"After the verdicts came out I was in shock. At first there was no emotion at all. But then I heard an interview that myself and some others did and I started crying. I think it's starting to hit me.
I do think survivors are being listened to a bit more now, and there's more awareness in Rotherham. But Rotherham is still a mess. And of course abuse is still going on. There's a lot more work that needs to be done.
If people think that Rotherham's been exposed - no chance. This is the start of it now.
Once the court case started I thought everything would come out in the open. But there were a lot of things that didn't come out in court because they weren't legally allowed to.
I found that quite frustrating.
For me the trial wasn't just about getting justice, it was about getting the truth out there. It confirmed a lot of what we've been hearing since we've been speaking out.
I'm glad the truth about what police officers were doing, how they were treating us, and the fact that they were involved has come out into the open.
The IPCC is investigating officers, but there are going to be a lot of people who get away with what they've done. I think the professionals who were involved and covered it up need to face charges as well.
I'm not that hopeful about the IPCC. When I went to do my statements one of them said, it has to go on evidence and there's been a lot of evidence that's no longer there, so everyone's not going to get done for it.
I'm not going to hold my breath, but I want to stay positive.
I think professionals need so much training but there's only so much training you can give. If you still can't treat people right, after everything that's happened in Rotherham, you obviously need a change of career.
I had to report an incident in the early hours of the morning a few months ago. I rang 999 as I thought somebody was getting in my house as all my alarms went off.
It took them an hour and 45 minutes to get to me.
I've got two tags - one on me, one on my son. I told them I was a witness in Operation Clover and the trial was about to start.
They said it was probably wind that set off the alarms. And they said they'd wait for the officers to come on the morning shift. I should've had a whole police force at my front door within minutes, but it wasn't done.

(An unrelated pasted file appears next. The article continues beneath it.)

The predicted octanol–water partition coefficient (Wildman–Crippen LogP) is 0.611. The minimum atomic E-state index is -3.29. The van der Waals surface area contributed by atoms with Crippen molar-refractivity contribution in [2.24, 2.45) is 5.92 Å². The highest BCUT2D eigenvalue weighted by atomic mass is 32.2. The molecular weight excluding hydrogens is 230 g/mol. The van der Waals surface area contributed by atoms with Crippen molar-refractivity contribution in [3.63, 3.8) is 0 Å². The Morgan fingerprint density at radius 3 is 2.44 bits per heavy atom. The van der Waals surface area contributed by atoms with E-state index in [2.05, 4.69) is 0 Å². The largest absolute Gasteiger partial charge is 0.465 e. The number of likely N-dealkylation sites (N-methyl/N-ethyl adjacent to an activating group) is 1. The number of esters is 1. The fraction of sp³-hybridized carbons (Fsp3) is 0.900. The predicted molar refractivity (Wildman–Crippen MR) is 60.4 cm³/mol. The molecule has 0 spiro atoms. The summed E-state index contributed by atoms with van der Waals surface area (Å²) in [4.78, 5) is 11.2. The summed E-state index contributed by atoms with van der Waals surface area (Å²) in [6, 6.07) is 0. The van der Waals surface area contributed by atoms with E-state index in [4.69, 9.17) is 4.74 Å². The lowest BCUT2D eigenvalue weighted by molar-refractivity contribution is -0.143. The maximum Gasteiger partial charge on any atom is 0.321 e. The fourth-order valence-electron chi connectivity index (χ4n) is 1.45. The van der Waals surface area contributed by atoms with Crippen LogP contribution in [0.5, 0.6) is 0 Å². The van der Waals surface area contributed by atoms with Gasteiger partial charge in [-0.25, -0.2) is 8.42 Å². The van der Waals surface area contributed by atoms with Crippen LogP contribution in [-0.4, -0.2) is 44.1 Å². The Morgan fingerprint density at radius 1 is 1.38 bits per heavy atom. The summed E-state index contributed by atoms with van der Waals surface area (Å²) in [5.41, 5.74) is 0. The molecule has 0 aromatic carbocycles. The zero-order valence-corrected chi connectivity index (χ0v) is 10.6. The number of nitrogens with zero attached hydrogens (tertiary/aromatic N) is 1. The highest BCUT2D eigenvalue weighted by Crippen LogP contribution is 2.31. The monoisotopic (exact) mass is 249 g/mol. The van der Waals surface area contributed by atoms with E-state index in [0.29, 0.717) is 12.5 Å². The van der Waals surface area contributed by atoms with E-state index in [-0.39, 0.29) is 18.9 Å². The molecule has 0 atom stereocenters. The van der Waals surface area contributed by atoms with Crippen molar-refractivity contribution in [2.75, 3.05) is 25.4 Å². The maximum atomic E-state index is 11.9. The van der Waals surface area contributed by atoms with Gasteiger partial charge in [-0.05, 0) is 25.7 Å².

It's hard to ask people to come forward if they feel the issue is still not treated properly
But the more of us that come forward, the more that will be done. The more of us that there are, the more we can achieve.
The abuse had a massive effect on me. When I stopped contact with my abuser, the sexual and physical abuse might have stopped. But the effect mentally stays with you.
For many years, I was very angry. I suffered major depression. I got eating disorders that I'm still trying to tackle.
I missed a lot of education, so that affected me career-wise. It had a massive effect on my family as well, with my relationships, friendships.
When I realised I was a victim, I felt worthless and disgusted. But at the same time I felt a bit of relief as how I'd been in my life started to make sense.
People need the right support to deal with this. There needs to be a lot more funding going into support services. Professionals need regular training to understand grooming, to understand why we keep going back. They need to be working with victims and families. There's nobody better than us to say what we need.
We need to keep fighting, keep campaigning. The more people that come forward, the more the truth will come out."
Jury delivers verdicts in Rotherham abuse trial that raised serious questions about police
By Sadie Robinson
A jury has found three men and two women guilty of 45 offences relating to child sexual exploitation.
The offences were carried out against girls and young women living in Rotherham, South Yorkshire, between 1987 and 2003.
The trial exposed the authorities' disregard for the plight of victims who suffered abuse over a number of years. Evidence in the trial repeatedly raised serious questions about links between police officers and the abusers.
Brothers Arshid Hussain and Basharat Hussain were found guilty of 38 offences between them including multiple rapes and indecent assaults.
Their brother Bannaras Hussain admitted ten charges including rape, indecent assault and assault occasioning actual bodily harm at the start of the trial.
Qurban Ali was found guilty of one count of conspiracy to rape and cleared of other charges he faced.
Karen MacGregor and Shelley Davies were found guilty of conspiracy to procure prostitutes and false imprisonment.